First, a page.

President Tsai Ing-wen (蔡英文) has reiterated her proposal that Taipei and Beijing create a new model to handle cross-strait relations, which have been at a standstill since her inauguration in May last year.
Taiwan hopes that both sides can begin to think about the matter after the conclusion of the Chinese Communist Party’s 19th National Congress, at which the party’s new leadership is to be elected, Tsai said in an interview with the Central News Agency published yesterday.
The week-long congress is scheduled to begin on Oct. 18.
The two sides of the Taiwan Strait have for many years dealt with their ties based on an established model and guidelines, which to a certain extent have helped maintain cross-strait stability, Tsai said.
However, in view of new international situations, they should consider whether there is a need to examine such old practices and mindsets, she said.
“If we keep sticking to these past practices and ways of thinking, it will probably be very hard for us to deal with the volatile regional situations in Asia,” Tsai said.
Unhappy that Tsai’s government has refused to recognize the so-called “1992 consensus,” Beijing has suspended official dialogue with Taipei since she took office.
The “1992 consensus,” a term former Mainland Affairs Council chairman Su Chi (蘇起) in 2006 admitted making up in 2000, refers to a tacit understanding between the Chinese Nationalist Party (KMT) and the Chinese government that both sides of the Taiwan Strait acknowledge that there is only “one China,” with each side having its own interpretation of what “China” means.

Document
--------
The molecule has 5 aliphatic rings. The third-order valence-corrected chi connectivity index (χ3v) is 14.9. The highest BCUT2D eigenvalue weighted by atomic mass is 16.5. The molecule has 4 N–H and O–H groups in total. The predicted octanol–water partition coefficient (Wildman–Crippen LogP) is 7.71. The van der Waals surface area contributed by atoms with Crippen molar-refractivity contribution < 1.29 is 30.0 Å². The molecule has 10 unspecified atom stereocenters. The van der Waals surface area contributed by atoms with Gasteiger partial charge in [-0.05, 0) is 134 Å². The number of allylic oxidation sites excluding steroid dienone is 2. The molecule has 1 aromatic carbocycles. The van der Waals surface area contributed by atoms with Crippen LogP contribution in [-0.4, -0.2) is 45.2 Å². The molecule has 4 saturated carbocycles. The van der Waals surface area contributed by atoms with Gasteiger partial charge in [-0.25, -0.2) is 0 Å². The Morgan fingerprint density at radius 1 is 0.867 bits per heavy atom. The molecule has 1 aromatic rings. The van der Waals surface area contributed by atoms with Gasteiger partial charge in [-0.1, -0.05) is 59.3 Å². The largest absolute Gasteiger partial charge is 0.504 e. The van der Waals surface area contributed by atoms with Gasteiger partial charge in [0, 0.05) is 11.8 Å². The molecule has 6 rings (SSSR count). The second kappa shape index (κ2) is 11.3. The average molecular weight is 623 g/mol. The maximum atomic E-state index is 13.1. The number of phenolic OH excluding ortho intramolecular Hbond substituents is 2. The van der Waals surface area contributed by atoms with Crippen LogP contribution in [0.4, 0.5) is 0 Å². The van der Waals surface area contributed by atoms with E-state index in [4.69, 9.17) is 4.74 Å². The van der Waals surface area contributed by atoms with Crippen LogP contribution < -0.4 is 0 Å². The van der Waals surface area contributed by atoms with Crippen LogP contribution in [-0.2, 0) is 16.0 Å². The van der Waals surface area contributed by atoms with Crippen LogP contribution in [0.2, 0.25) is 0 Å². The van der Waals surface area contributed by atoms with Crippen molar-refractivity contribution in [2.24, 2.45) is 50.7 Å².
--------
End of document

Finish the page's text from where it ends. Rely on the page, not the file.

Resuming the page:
Beijing has insisted that the Tsai administration explicitly accept the “1992 consensus” — which in effect says that Taiwan is part of China — as the political foundation for the continuation of relatively warm relations under her predecessor, former president Ma Ying-jeou (馬英九).
However, Tsai has only been willing to say that she respects the historical fact that cross-strait talks took place and that some understanding was reached.
Both sides have made considerable efforts to maintain cross-strait stability over the past 16 months, Tsai said, but added that on major political issues, “they feel we have not reached their expectations, but we have already shown the utmost goodwill.”
She reiterated that the viewpoints outlined in her inaugural address would remain her principles in dealing with cross-strait ties.
In her inauguration speech, Tsai promised that her administration would work to maintain the existing mechanisms for dialogue and communication across the Taiwan Strait and would conduct cross-strait affairs in accordance with the Republic of China Constitution, the Act Governing Relations Between the People of the Taiwan Area and the Mainland Area (臺灣地區與大陸地區人民關係條例) and other relevant legislation.
She also recognized that “there was joint acknowledgement of setting aside differences to seek common ground” in the 1992 talks between representatives of Taipei and Beijing.
In the interview, Tsai said she did not see Premier William Lai’s (賴清德) comments in open support for Taiwanese independence at the Legislative Yuan on Tuesday last week as affecting cross-strait relations.
Lai is fully aware of the government’s overall policy goals and understands very well “what the limits are,” she said.
Regarding the nation’s military readiness, Tsai said the government would increase its defense spending gradually over the next few years to provide the armed forces with stable financial resources to support efforts to develop a plan to increase the nation’s combat capacity in the next decade.
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